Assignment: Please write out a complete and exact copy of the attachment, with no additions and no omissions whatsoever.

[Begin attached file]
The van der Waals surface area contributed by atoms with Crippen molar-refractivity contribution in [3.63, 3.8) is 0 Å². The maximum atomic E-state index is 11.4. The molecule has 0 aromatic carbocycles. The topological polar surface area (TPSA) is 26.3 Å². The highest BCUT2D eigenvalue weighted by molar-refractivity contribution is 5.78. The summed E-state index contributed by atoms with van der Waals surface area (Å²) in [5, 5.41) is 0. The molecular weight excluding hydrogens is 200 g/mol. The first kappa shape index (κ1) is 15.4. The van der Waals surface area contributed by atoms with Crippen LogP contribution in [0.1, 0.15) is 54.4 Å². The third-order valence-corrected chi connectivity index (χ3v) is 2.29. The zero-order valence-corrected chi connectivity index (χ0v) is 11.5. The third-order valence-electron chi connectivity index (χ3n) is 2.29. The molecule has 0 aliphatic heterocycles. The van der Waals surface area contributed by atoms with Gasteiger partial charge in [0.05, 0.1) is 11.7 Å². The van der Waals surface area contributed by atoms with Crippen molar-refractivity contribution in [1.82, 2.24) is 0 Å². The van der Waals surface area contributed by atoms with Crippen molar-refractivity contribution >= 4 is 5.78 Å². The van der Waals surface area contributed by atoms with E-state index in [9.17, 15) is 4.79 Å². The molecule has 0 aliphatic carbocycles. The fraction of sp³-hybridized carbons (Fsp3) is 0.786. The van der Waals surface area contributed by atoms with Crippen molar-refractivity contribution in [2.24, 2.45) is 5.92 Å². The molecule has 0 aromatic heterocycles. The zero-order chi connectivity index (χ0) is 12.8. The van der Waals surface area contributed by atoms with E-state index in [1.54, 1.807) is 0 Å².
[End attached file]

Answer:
The van der Waals surface area contributed by atoms with Crippen molar-refractivity contribution in [3.63, 3.8) is 0 Å². The maximum atomic E-state index is 11.4. The molecule has 0 aromatic carbocycles. The topological polar surface area (TPSA) is 26.3 Å². The highest BCUT2D eigenvalue weighted by molar-refractivity contribution is 5.78. The summed E-state index contributed by atoms with van der Waals surface area (Å²) in [5, 5.41) is 0. The molecular weight excluding hydrogens is 200 g/mol. The first kappa shape index (κ1) is 15.4. The van der Waals surface area contributed by atoms with Crippen LogP contribution in [0.1, 0.15) is 54.4 Å². The third-order valence-corrected chi connectivity index (χ3v) is 2.29. The zero-order valence-corrected chi connectivity index (χ0v) is 11.5. The third-order valence-electron chi connectivity index (χ3n) is 2.29. The molecule has 0 aliphatic heterocycles. The van der Waals surface area contributed by atoms with Gasteiger partial charge in [0.05, 0.1) is 11.7 Å². The van der Waals surface area contributed by atoms with Crippen molar-refractivity contribution in [1.82, 2.24) is 0 Å². The van der Waals surface area contributed by atoms with Crippen molar-refractivity contribution >= 4 is 5.78 Å². The van der Waals surface area contributed by atoms with E-state index in [9.17, 15) is 4.79 Å². The molecule has 0 aliphatic carbocycles. The fraction of sp³-hybridized carbons (Fsp3) is 0.786. The van der Waals surface area contributed by atoms with Crippen molar-refractivity contribution in [2.24, 2.45) is 5.92 Å². The molecule has 0 aromatic heterocycles. The zero-order chi connectivity index (χ0) is 12.8. The van der Waals surface area contributed by atoms with E-state index in [1.54, 1.807) is 0 Å².